If you are already receiving an old age, disability or war veteran's grant and you are unable to care for yourself, to the point where you need full-time care from someone else, then you may get an additional monthly payment from the government called a grant-in-aid. You cannot get the grant-in-aid on its own; it must be in addition to one of these main grants.

You cannot get the grant-in-aid if you are living in any kind of state-subsidised institution.

The same requirements that apply to your main grant, apply to the grant-in-aid. You must also have a valid medical report or assessment report (less than three months old), which shows that you need full-time care. This can be from a private doctor and does not have to be from a state doctor. You can apply for the grant-in-aid at the same time as when you apply for the main grant.

The amount of the grant-in-aid changes every year. In 2006, the grant is R180 per month. It is paid to you, the beneficiary, and not to any third party.

You can apply for the grant-in-aid by filling in an application form at your nearest District Welfare office or counter service point of a District Office. You do not need to pay anything to make the application.

You will be interviewed, have your fingerprints taken and given information on whether you qualify for the grant. You will also need to show certain documents and provide some information, including:

  • Your South African identity document (ID), which must be bar-coded.
  • Your medical report or medical assessment report.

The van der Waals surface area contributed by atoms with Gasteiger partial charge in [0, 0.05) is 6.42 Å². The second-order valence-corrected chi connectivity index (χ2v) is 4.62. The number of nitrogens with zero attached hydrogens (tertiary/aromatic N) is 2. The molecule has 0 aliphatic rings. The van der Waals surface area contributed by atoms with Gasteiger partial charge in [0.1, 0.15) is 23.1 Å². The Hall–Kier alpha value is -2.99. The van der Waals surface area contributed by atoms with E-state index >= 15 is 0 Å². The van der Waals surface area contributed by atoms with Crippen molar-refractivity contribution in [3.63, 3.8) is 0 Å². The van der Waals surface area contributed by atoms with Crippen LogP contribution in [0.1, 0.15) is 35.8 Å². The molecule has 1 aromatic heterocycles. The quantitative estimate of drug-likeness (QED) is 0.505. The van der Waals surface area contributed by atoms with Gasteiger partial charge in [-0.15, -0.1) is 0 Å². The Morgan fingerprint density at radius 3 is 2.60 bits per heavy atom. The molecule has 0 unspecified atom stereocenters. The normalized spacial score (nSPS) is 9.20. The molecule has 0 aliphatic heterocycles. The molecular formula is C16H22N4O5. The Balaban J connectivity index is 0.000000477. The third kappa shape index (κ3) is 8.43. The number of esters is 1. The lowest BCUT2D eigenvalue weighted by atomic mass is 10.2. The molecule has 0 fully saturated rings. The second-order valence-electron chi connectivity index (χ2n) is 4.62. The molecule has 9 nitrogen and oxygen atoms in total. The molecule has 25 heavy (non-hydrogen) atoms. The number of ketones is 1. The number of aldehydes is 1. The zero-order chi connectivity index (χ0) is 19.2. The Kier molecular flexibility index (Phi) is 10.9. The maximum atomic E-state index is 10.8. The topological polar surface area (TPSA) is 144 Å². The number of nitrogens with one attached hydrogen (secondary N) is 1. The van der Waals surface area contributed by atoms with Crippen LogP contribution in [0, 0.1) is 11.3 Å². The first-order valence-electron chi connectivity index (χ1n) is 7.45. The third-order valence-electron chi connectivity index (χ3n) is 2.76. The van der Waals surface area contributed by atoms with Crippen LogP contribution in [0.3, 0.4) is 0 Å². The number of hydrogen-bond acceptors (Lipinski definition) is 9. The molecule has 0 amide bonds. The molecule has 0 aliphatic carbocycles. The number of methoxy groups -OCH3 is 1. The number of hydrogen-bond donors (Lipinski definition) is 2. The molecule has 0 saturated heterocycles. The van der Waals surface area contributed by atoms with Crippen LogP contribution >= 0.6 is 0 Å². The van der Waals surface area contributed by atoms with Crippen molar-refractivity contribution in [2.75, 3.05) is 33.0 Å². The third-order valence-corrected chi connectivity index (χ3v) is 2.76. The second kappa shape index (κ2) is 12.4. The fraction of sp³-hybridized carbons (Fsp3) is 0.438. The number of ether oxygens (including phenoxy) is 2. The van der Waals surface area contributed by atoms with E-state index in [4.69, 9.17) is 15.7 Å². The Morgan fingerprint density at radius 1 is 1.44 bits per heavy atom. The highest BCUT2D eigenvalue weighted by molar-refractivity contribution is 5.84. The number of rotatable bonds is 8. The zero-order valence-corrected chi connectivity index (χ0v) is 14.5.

• Information about your marital status:
    • If you are single, an affidavit stating that you are single.
    • If you are married, your marriage certificate.
    • If you are divorced, your divorce order.
    • If your spouse is dead, your spouse's death certificate.

If you cannot go to make the application yourself, a friend or family member can bring a letter from you and a doctor's note saying why you can't visit the office yourself. A home visit may then be arranged.

When you make the application, you should say how you would like the money to be paid. The money can be paid out in cash on specific days at a Pay Point, or you can get the money paid electronically into your bank account. Remember that normal bank charges can apply to any money going in and out of your bank account. You can decide to change the payment method at any time by filling in a form at a Welfare office, but the change will only happen a month later.

It will take about 30 working days for your application to be processed and checked and either approved or refused. If your application is refused, you will get a letter explaining why it has been refused and how you can appeal.

If it is approved, you will start getting payments within three months. The payments will be backdated to the day you applied for the grant. You can find out what has happened to your application and when you can expect payment by telephoning the toll-free South African Social Security Agency (SASSA) telephone number 0800 601 011.

The grant-in-aid will be cancelled if you are no longer in the care of another person, if you die, if you are admitted to a state institution, or if your income or assets improve so much that you no longer qualify in terms of the means test.


National Department of Social Development

South African Social Security Agency (SASSA)
Toll-free help line: 0800 601 011 for information on:

  • Pay-out dates.
  • Qualifying rules for all government grants.
  • District office addresses and contact numbers.
  • For help with what has happened to your application.
  • How you can also report any fraud or corruption.

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